At the Stillwater prison, it’s all about time. But it meant different things to different people Friday as the state prison marked its 90th anniversary:
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– “As far as I’m concerned, everything’s changed except the shell, and some of it for the best,” said James Wilford, 50, who has been at Stillwater for 25 years, the last 18 for the 1986 murder of a 69-year-old Robbinsdale woman. Daily routines have become stricter, he said in an interview Friday, but education and treatment have turned his life around.
– “I don’t think of it as home, but I’ve accepted it,” said Rickie Kiger, 48, who is nearing the end of a sentence for the first-degree murder and dismemberment of Morna Jean Brennen in 1986. “I’ve been lucky enough to have a tree outside my window, and I can watch it flap back and forth.” Incoming lifers are now younger and tougher, Kiger noted, but prison programs “will keep people from coming back.”
– “It was the best job I ever had in my life,” said Robert A. Erickson, who served 13 years as warden, from 1980 to 1993, longer than most of the hundreds of thousands of inmates since 1914 have spent there. Erickson had been the prison’s education director since 1969, after working as a high school principal in New Richmond, Wis. “I’d much rather be a prison warden than a high school principal,” he said. “In school you’re still keeping people from escaping. But you can’t enforce discipline.”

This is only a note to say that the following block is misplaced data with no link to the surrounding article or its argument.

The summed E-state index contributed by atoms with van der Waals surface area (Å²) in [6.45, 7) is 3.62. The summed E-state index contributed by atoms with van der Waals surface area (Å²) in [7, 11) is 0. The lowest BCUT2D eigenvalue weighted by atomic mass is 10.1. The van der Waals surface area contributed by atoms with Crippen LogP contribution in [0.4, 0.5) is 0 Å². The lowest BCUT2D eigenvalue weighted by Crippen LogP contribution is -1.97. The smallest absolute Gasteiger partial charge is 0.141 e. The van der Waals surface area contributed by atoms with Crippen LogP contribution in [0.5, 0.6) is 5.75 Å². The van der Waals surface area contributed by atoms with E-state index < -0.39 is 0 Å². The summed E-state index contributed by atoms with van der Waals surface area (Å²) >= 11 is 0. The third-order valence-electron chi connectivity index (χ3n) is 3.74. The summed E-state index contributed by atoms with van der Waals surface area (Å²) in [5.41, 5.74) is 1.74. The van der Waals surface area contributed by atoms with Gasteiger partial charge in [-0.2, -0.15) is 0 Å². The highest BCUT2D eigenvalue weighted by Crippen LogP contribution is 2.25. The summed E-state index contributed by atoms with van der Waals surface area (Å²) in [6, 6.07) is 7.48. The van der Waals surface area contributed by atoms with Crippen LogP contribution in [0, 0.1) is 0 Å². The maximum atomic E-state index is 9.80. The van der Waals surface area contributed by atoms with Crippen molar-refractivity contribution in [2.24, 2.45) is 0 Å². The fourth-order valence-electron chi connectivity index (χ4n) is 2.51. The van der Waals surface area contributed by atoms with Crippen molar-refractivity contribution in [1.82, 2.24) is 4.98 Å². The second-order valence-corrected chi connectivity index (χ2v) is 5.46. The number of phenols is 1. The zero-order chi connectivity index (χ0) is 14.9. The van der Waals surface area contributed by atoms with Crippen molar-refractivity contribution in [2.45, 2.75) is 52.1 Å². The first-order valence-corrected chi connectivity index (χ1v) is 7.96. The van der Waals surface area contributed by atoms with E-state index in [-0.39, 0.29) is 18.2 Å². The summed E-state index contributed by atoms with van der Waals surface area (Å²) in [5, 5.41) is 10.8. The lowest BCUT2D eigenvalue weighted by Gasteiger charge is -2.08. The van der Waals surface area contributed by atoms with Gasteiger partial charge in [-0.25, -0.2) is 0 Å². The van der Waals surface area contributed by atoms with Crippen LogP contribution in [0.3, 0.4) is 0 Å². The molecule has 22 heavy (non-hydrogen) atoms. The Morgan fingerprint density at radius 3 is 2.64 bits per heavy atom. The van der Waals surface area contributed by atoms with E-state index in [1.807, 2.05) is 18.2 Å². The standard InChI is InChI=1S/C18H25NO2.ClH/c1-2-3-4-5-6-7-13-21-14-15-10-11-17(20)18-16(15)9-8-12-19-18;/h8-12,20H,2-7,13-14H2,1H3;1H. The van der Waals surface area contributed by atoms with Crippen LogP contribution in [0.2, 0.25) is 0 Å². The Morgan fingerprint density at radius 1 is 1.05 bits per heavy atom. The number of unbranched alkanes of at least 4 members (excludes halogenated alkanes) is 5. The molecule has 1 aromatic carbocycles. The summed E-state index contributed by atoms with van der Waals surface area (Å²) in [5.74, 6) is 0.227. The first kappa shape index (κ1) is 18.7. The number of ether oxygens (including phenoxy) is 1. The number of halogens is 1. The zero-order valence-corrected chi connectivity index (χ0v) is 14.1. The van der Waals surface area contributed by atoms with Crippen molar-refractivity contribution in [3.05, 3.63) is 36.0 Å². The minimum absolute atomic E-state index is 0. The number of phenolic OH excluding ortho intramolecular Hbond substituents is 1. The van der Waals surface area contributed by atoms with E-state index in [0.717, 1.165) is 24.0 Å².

– In three years as warden, from 1968 to 1971, Jack Young was stabbed five times, given last rites twice and held as a hostage overnight at gunpoint. “Those were rough times,” he said. “You had Vietnam and all the unrest on the college campuses and race riots. It all spilled over into here.”
Of the 15 wardens who have presided over the prison in its 90 years, eight were on hand for Friday’s celebration, including current warden Dan Ferrise. Joan Fabian and Orville Pung, current and former corrections commissioners, respectively, joined them in visiting a cell block and touring a historic display.
Most agreed that despite wear and tear and a capacity population that has recently forced some double occupancy of cells, the prison could last for another 90 years.
“It would cost too much money to tear it down,” said Erickson, noting the 10-inch-thick concrete walls and 11-inch-thick concrete floors. “But if you stay around this place long enough, you’ll see everything rebuilt.”